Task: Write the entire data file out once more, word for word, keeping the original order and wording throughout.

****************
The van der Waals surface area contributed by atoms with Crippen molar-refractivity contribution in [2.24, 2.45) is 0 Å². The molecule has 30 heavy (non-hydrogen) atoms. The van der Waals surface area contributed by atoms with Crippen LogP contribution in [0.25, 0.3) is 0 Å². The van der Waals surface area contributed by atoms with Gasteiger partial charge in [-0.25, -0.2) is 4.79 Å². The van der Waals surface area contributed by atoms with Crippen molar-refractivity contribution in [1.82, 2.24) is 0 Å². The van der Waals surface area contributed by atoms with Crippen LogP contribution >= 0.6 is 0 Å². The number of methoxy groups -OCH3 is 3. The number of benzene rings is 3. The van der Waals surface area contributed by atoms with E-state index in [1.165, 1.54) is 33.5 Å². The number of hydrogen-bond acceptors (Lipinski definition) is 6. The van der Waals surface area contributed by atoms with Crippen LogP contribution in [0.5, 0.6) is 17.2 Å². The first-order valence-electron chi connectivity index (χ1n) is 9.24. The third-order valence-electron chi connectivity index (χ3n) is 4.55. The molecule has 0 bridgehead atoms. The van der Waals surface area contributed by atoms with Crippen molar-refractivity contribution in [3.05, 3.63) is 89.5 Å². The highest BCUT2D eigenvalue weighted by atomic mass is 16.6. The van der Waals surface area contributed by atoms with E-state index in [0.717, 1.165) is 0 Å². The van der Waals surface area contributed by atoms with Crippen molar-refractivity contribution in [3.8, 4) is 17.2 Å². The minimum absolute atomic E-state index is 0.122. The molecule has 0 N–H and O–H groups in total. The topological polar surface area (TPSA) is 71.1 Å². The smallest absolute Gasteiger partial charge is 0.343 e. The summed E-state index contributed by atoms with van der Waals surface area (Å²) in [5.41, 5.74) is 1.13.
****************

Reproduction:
The van der Waals surface area contributed by atoms with Crippen molar-refractivity contribution in [2.24, 2.45) is 0 Å². The molecule has 30 heavy (non-hydrogen) atoms. The van der Waals surface area contributed by atoms with Crippen LogP contribution in [0.25, 0.3) is 0 Å². The van der Waals surface area contributed by atoms with Gasteiger partial charge in [-0.25, -0.2) is 4.79 Å². The van der Waals surface area contributed by atoms with Crippen molar-refractivity contribution in [1.82, 2.24) is 0 Å². The van der Waals surface area contributed by atoms with Crippen LogP contribution >= 0.6 is 0 Å². The number of methoxy groups -OCH3 is 3. The number of benzene rings is 3. The van der Waals surface area contributed by atoms with E-state index in [1.165, 1.54) is 33.5 Å². The number of hydrogen-bond acceptors (Lipinski definition) is 6. The van der Waals surface area contributed by atoms with Crippen LogP contribution in [0.5, 0.6) is 17.2 Å². The first-order valence-electron chi connectivity index (χ1n) is 9.24. The third-order valence-electron chi connectivity index (χ3n) is 4.55. The molecule has 0 bridgehead atoms. The van der Waals surface area contributed by atoms with Crippen molar-refractivity contribution in [3.05, 3.63) is 89.5 Å². The highest BCUT2D eigenvalue weighted by atomic mass is 16.6. The van der Waals surface area contributed by atoms with E-state index in [0.717, 1.165) is 0 Å². The van der Waals surface area contributed by atoms with Crippen molar-refractivity contribution in [3.8, 4) is 17.2 Å². The minimum absolute atomic E-state index is 0.122. The molecule has 0 N–H and O–H groups in total. The topological polar surface area (TPSA) is 71.1 Å². The smallest absolute Gasteiger partial charge is 0.343 e. The summed E-state index contributed by atoms with van der Waals surface area (Å²) in [5.41, 5.74) is 1.13.